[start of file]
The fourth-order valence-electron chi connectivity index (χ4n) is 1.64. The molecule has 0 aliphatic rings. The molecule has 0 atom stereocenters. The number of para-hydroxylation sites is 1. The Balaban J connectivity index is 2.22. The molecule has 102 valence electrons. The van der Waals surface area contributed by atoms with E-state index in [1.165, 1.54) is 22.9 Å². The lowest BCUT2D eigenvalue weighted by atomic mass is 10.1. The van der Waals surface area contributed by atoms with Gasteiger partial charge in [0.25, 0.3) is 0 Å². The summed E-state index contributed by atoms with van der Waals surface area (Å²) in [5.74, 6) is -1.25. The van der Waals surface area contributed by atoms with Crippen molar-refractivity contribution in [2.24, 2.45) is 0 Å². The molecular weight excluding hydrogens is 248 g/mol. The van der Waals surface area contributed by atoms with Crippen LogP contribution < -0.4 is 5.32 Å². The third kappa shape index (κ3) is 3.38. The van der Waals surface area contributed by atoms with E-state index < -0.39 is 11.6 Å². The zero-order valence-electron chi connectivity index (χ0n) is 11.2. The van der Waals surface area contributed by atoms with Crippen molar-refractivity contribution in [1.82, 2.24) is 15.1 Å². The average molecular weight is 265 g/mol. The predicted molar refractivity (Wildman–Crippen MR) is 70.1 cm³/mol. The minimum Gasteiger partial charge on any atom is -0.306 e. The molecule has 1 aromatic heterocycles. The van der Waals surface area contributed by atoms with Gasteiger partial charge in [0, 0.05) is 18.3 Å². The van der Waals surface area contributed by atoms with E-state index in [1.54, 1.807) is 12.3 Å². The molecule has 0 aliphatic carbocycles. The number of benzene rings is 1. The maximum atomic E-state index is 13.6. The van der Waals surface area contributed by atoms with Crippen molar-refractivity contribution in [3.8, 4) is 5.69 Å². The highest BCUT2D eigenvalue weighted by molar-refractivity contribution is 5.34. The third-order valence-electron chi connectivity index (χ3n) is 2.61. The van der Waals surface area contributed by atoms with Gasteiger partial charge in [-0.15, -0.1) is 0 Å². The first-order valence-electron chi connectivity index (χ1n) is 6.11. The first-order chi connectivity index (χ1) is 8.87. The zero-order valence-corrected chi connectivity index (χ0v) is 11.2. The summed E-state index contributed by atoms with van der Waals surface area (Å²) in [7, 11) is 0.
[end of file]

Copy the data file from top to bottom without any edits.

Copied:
The fourth-order valence-electron chi connectivity index (χ4n) is 1.64. The molecule has 0 aliphatic rings. The molecule has 0 atom stereocenters. The number of para-hydroxylation sites is 1. The Balaban J connectivity index is 2.22. The molecule has 102 valence electrons. The van der Waals surface area contributed by atoms with E-state index in [1.165, 1.54) is 22.9 Å². The lowest BCUT2D eigenvalue weighted by atomic mass is 10.1. The van der Waals surface area contributed by atoms with Gasteiger partial charge in [0.25, 0.3) is 0 Å². The summed E-state index contributed by atoms with van der Waals surface area (Å²) in [5.74, 6) is -1.25. The van der Waals surface area contributed by atoms with Crippen molar-refractivity contribution in [2.24, 2.45) is 0 Å². The molecular weight excluding hydrogens is 248 g/mol. The van der Waals surface area contributed by atoms with Crippen LogP contribution < -0.4 is 5.32 Å². The third kappa shape index (κ3) is 3.38. The van der Waals surface area contributed by atoms with E-state index < -0.39 is 11.6 Å². The zero-order valence-electron chi connectivity index (χ0n) is 11.2. The van der Waals surface area contributed by atoms with Crippen molar-refractivity contribution in [1.82, 2.24) is 15.1 Å². The average molecular weight is 265 g/mol. The predicted molar refractivity (Wildman–Crippen MR) is 70.1 cm³/mol. The minimum Gasteiger partial charge on any atom is -0.306 e. The molecule has 1 aromatic heterocycles. The van der Waals surface area contributed by atoms with Gasteiger partial charge in [0, 0.05) is 18.3 Å². The van der Waals surface area contributed by atoms with E-state index in [1.54, 1.807) is 12.3 Å². The molecule has 0 aliphatic carbocycles. The number of benzene rings is 1. The maximum atomic E-state index is 13.6. The van der Waals surface area contributed by atoms with Crippen molar-refractivity contribution in [3.8, 4) is 5.69 Å². The highest BCUT2D eigenvalue weighted by molar-refractivity contribution is 5.34. The third-order valence-electron chi connectivity index (χ3n) is 2.61. The van der Waals surface area contributed by atoms with Gasteiger partial charge in [-0.15, -0.1) is 0 Å². The first-order valence-electron chi connectivity index (χ1n) is 6.11. The first-order chi connectivity index (χ1) is 8.87. The zero-order valence-corrected chi connectivity index (χ0v) is 11.2. The summed E-state index contributed by atoms with van der Waals surface area (Å²) in [7, 11) is 0.